Michael Woods joined Potestivo & Associates, P.C. in 2006. He is the firm’s EVP and is based in the Rochester, Michigan, office. Woods began as the Supervising Attorney of the Foreclosure and Loss Mitigation Departments and with dedication rose to the AVP—Managing Attorney position. He oversees the day-to-day operations of the firm and works to promote efficiency across all firm departments and processes.
Woods graduated from Central Michigan University with a Bachelor of Science in Political Science supported by a concentration in Public Administration. He then moved to Miami where he earned his law degree from the University Of Miami School Of Law.
Woods is active in several industry and professional associations, including the Michigan Mortgage Lenders Association, the Default Attorney Group, the Legal League 100, the Macomb County Bar Association, and the State Bar of Michigan’s Real Property Law Section.
Woods spoke to DS News about the impact of the expiration of the QM Patch, cyber security, and challenges facing the legal industry in 2020.
What impact would the expiration of the QM Patch have on the housing industry?
The general arguments in favor of its expiration are that it would provide a more level playing field for lenders and reduce the risks associated with offering loans to borrowers with a DTI in excess of 43%. That said, there seems to be a larger demographic of those in favor of the idea behind the QM patch, which has been about finding ways to give people greater access to the American dream of homeownership and maintaining some balance and leverage between the government and private sector. The most recent statistics show that approximately 20-30% of GSE loans today have a borrower with a DTI over 43%. Those are market numbers that are hard for anyone to ignore, so what I imagine we’ll see is an effort to reform the rules in conjunction with other current housing industry initiatives, especially entering the upcoming election cycle.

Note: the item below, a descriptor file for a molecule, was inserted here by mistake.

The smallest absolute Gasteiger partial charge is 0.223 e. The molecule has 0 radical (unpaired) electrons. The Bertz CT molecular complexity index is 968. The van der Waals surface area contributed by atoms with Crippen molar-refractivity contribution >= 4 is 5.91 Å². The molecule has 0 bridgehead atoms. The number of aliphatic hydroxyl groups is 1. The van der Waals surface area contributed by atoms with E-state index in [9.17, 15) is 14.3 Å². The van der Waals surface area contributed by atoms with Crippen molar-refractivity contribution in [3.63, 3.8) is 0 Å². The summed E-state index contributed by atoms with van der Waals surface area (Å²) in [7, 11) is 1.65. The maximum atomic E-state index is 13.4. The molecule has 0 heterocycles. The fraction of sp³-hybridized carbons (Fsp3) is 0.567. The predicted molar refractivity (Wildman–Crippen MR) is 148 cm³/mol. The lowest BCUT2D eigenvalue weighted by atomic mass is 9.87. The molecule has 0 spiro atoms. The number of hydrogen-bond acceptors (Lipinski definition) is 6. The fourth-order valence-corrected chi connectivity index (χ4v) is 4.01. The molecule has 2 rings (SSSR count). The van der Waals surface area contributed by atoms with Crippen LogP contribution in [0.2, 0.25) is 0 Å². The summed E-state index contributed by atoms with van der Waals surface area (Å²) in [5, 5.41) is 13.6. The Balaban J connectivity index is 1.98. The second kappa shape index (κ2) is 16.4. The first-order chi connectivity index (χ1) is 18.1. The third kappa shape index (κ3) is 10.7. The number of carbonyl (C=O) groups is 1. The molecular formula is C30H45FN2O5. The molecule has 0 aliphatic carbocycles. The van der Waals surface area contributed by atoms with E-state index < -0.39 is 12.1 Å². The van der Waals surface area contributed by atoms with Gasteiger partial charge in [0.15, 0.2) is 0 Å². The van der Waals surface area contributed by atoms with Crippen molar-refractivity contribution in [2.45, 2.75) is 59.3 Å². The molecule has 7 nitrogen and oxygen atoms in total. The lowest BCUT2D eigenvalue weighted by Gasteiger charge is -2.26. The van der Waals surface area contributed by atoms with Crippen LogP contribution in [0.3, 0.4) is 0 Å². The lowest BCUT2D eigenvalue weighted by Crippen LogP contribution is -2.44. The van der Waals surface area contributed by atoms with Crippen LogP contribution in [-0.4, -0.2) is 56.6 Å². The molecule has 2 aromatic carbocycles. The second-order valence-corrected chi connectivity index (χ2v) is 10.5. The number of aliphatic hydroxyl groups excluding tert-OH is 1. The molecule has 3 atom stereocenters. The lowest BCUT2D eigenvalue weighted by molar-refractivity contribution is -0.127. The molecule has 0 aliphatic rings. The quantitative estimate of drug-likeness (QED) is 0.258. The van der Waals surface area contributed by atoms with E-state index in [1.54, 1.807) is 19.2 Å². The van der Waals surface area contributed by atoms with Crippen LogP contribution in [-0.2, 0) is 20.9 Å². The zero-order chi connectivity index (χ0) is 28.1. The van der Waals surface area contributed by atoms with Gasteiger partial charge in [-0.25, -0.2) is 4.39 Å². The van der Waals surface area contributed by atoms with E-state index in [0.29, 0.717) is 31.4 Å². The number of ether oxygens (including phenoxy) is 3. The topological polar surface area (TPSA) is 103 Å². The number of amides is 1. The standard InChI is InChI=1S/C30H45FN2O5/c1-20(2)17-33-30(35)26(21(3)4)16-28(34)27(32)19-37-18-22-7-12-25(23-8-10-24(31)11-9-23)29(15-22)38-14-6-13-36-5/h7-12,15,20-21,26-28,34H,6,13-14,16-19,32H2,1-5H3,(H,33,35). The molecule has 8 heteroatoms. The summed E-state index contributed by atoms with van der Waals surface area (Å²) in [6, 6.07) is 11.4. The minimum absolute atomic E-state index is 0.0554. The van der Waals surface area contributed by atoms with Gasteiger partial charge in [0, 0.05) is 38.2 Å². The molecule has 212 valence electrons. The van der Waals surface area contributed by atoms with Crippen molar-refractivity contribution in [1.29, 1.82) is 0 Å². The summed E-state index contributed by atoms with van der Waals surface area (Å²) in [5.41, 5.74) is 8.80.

What are your thoughts on the Roth vs. Nationstar ruling? And what could be the impacts of it?
It can provide some guidance to mortgage servicers sending informational statements post bankruptcy discharge. I consulted our firm’s Supervising Bankruptcy Attorney, Cheryl Cook, for her specific recommendations as these cases can often provide our industry with some best practices. From an impact standpoint, creditors servicing mortgage debt can do a couple of things. First, they can make sure that they are properly coding their bankruptcy accounts with the current case status and ensuring the inclusion of safe harbor language in their communications. Second, they can review their post-bankruptcy statements—not only for the “safe harbor” language identified in the Roth opinion, but also for placement—some of the factors relied on by the Roth Court turned on where the language appeared on the statements. In the Roth case, the Court noted that the disclaimer was printed in bold type on the first page—not on the back, not in tiny print at the bottom. The Roth statements also reiterated the bankruptcy protections, and further included the word “voluntary” on the payment coupon itself. Having counsel review the language proposed for the servicers’ post-bankruptcy communications with debtors could certainly give servicers a bit of comfort in evaluating whether their statements pose a risk in post-bankruptcy servicing.